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Monday, January 11, 2021

KLH Model Twenty-One II -- Is My Speaker Dried Out?

A few years back Rogier PA1ZZ very kindly sent me a box of electronics parts.  Included was an FM table-top radio with a nice walnut case.  Thanks Rogier! 

I hadn't looked at the receiver in years, but this week I dusted it off and looked it up on the internet.  Turns out that it is kind of famous.  It was produced by the KLH company.  The K stood for Henry Kloss, one of the giants of Hi-Fi audio gear.  Henry appears in the picture below. 

I got the receiver working, but it sounds awful.  It sounds much better with an external speaker, which is disappointing because the internal speaker was the main attraction of this receiver. It even has a little badge on the front panel trumpeting(!) its "Acoustic Suspension Loudspeaker."

I'm wondering if the problem is in fact the speaker.  The cone looks intact, but it seems very dried out.  It has been more than 50 years...  What do you guys think?  Picture above.  Any other suggestions on what to do with this thing, or how to make it sound better? 

Some KLH history:  



KLH receiver with pillow


  1. Bill - There are a couple of possibilities here -

    1.) The speaker has been stored in a damp location and the speaker cone has absorbed moisture causing it to warp and drag on the magnet assembly.

    2.) The flexible mounting material for the cone has dried out -oxidized- which can cause the speaker to have a "rattle". It can also cause the cone to warp with a resulting drag on the magnet assembly.

    The mounting material - usually a type of foam rubber - is available, and can be replaced. If the cone is warped, you are looking at having the speaker re-coned. Do-able, but a pain in the butt for FYI the first couple of times you try it.

    Bruce - KK0S

  2. Early speakers had a fabric suspension.This was likely an early foray into rubber, likely a rubberized fabric. Today's are a dense 'micro'-foam for acoustic seal They are also a deep 'roll' in, out or both, to allow travel for bass response, where many were merely rippled. It's a 4-way compromise: travel and freedom, seal and voice-coil centering. Function or authenticity, what's your choice?

  3. Bill,
    Try using two index fingers on the left and right side of the center dome.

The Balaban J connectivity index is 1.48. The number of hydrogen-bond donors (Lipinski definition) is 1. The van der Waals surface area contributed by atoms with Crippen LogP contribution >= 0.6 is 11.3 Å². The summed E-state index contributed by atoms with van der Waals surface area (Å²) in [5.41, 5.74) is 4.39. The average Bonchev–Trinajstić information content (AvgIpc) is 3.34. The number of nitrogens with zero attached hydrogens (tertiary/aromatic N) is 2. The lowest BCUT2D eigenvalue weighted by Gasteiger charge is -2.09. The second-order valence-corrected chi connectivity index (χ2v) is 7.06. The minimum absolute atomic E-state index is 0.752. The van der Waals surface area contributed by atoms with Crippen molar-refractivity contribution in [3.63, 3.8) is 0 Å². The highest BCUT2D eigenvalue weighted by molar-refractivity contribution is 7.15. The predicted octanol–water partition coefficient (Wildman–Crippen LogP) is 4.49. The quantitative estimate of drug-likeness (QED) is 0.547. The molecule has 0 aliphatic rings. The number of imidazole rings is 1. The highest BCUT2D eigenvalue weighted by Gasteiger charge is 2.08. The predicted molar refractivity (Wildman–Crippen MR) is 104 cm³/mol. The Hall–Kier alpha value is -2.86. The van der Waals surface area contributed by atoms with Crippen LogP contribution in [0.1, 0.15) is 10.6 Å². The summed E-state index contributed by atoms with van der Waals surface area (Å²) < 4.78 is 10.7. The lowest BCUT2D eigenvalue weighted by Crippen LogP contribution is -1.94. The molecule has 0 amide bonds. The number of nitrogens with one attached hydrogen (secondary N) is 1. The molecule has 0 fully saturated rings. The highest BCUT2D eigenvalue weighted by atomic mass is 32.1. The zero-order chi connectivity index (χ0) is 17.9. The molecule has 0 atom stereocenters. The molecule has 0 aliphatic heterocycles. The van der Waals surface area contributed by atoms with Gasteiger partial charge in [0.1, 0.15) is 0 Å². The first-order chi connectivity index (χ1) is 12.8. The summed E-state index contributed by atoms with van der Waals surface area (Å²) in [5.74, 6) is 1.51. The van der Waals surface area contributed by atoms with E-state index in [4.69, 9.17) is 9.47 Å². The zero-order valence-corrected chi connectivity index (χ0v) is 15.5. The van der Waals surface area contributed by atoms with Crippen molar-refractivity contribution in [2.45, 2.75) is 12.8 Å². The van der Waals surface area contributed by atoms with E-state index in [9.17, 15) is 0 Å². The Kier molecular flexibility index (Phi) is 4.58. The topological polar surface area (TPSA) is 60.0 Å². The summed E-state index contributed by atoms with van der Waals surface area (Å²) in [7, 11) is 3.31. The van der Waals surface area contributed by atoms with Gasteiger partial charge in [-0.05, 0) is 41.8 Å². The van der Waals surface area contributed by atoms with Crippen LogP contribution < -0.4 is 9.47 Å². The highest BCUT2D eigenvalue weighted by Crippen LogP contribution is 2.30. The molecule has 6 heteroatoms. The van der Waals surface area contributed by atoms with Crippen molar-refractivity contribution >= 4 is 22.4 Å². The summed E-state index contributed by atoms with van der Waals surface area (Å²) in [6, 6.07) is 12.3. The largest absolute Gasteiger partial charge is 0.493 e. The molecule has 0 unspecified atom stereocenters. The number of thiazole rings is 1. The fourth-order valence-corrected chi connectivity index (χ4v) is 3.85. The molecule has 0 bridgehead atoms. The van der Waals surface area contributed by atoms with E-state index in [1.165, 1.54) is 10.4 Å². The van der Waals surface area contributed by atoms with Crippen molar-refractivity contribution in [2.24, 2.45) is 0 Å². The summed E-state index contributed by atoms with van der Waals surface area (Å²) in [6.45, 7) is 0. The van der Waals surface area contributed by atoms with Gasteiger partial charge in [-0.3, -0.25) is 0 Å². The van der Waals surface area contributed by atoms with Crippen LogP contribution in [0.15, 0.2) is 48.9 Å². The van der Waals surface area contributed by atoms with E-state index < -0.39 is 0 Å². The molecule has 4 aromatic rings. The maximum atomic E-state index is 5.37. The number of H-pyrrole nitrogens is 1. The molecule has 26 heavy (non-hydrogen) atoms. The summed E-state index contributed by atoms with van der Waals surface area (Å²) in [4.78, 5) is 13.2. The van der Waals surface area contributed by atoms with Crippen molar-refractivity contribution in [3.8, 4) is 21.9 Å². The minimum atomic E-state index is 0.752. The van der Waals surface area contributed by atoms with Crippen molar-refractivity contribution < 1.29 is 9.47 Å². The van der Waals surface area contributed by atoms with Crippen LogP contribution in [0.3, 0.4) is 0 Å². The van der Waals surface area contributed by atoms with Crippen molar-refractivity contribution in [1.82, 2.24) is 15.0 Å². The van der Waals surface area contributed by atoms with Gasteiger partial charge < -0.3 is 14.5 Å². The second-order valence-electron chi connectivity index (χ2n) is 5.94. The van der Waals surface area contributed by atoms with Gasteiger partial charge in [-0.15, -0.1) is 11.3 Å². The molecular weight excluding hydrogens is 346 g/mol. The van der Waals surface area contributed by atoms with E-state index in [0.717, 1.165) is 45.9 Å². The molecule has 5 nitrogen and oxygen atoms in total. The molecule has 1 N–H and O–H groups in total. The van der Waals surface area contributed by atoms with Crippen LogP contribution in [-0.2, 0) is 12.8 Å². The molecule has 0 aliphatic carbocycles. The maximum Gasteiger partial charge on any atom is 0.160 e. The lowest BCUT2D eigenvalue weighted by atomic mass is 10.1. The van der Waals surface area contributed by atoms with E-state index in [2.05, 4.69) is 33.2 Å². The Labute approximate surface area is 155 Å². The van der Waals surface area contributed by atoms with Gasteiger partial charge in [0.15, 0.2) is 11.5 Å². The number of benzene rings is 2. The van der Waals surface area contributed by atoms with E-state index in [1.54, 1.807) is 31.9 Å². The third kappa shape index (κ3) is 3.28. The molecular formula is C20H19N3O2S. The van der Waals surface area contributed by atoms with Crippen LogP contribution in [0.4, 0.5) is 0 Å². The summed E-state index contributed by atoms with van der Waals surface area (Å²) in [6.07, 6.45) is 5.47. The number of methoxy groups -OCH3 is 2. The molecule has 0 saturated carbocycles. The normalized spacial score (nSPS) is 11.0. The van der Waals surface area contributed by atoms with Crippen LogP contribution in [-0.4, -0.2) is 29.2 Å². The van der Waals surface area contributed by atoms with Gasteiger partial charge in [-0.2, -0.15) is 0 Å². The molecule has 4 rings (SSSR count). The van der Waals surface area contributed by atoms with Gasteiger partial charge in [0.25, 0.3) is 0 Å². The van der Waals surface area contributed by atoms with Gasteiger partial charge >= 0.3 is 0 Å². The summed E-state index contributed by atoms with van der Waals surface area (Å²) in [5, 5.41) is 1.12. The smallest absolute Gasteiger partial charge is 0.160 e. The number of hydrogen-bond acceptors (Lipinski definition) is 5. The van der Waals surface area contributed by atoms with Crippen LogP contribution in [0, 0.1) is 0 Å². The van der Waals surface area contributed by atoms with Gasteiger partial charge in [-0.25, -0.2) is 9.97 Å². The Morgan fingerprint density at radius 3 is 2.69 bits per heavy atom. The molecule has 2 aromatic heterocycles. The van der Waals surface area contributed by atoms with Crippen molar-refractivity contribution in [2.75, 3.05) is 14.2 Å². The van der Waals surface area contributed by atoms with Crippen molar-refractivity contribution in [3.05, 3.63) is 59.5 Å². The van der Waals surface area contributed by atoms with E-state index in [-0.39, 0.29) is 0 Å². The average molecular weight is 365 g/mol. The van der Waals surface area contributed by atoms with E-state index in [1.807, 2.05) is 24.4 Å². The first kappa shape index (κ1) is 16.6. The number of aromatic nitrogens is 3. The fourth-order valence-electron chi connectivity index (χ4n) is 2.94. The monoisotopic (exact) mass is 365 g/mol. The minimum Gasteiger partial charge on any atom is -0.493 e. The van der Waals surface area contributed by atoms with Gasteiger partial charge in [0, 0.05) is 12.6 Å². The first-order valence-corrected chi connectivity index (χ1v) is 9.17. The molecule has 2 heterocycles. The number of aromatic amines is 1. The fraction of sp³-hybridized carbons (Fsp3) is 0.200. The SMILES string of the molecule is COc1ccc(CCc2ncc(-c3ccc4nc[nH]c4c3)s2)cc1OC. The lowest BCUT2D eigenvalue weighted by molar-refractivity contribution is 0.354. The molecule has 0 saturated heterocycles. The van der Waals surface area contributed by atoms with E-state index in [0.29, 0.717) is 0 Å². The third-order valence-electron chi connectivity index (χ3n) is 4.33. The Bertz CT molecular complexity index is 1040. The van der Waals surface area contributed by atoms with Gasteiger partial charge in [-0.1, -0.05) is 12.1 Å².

Push in gently and see if there is resistance from the voice coil being bound up.

  4. The speaker cone doesn't seem at all restricted. And the material around the cone seems fine. So I'm not sure why it sounds so bad. I suppose it might sound better once I boxed it all up and sealed it. It is also supposed to have a "pillow" in the cabinet. I'm not kidding. I think I lost the pillow. But I don't think that sealing it all up and putting a pillow in there would make it sound better.

  5. Bill, that 'Acoustic Suspension' *means* a sealed enclosure, and a fiber+fabric cover to at least some of the (typically 3 adjacent) internal surfaces could be the 'pillow' effect, to dampen internal reflections and resonances. Standard practice for Hi-Fi since it became a 'fad' in the late '60s.This was leading-tech, Hi-Fi pioneer stuff.

  6. As Dex points out, acoustic suspension systems do usually include some sort of acoustic "stuffing" in the cabinet (Dacron pillow stuffing or fiberglass) to damp resonances. This can definitely improve the sound by eliminating "honkiness" and it also improves bass response somewhat by making the cabinet "look bigger" to the speaker. I'd strongly recommending using some such material in your cabinet.

    It's possible that the cone on your speaker has lost integrity over the years - the paper may have lost strength due to age or humidity/mildew and could be "breaking up" when in motion rather than behaving like a stiff-but-damped piston. A couple of years ago I bought a KLH 200 table radio (more recent than yours) and was quite unimpressed with the sound. My guess was that the original paper-cone drivers were bad (either of poor quality originally, or deteriorated).

    I found a modern speaker driver suitable for small acoustic-suspension cabinets which would fit (Dayton Audio 4" poly-cone PC105-8 from Parts Express) and replaced the old paper-cone drivers in the radio and outboard speaker cabinets. Huge improvement - the system sounds like a compact stereo rather than like a cheap clock radio.

    Another thing that can help (after dealing with any possible bad drivers) is to stiffen the cabinet walls - install some dowels side-to-side to brace them and limit resonant flexing.

  7. What do you guys think about just replacing the speaker? I'm not really interested in this as a "Hi-Fi" device -- heck, it is mono! Maybe just replace it with a good quality 4 inch speaker and be done with it? BTW, this receiver required a "pillow" in the cabinet to maintain the proper acoustics. Pete will laugh at me if he finds out that my HDR radios need pillows! See above.

  8. The Poly-cone would be a good choice and not expensive. The Visaton R10S 4" Full-Range Speaker 8 Ohm from Parts Express may also be a good choice that is closer to the original. Whatever speaker you chose, include the acoustic stuffing. You will be able to hear a difference.


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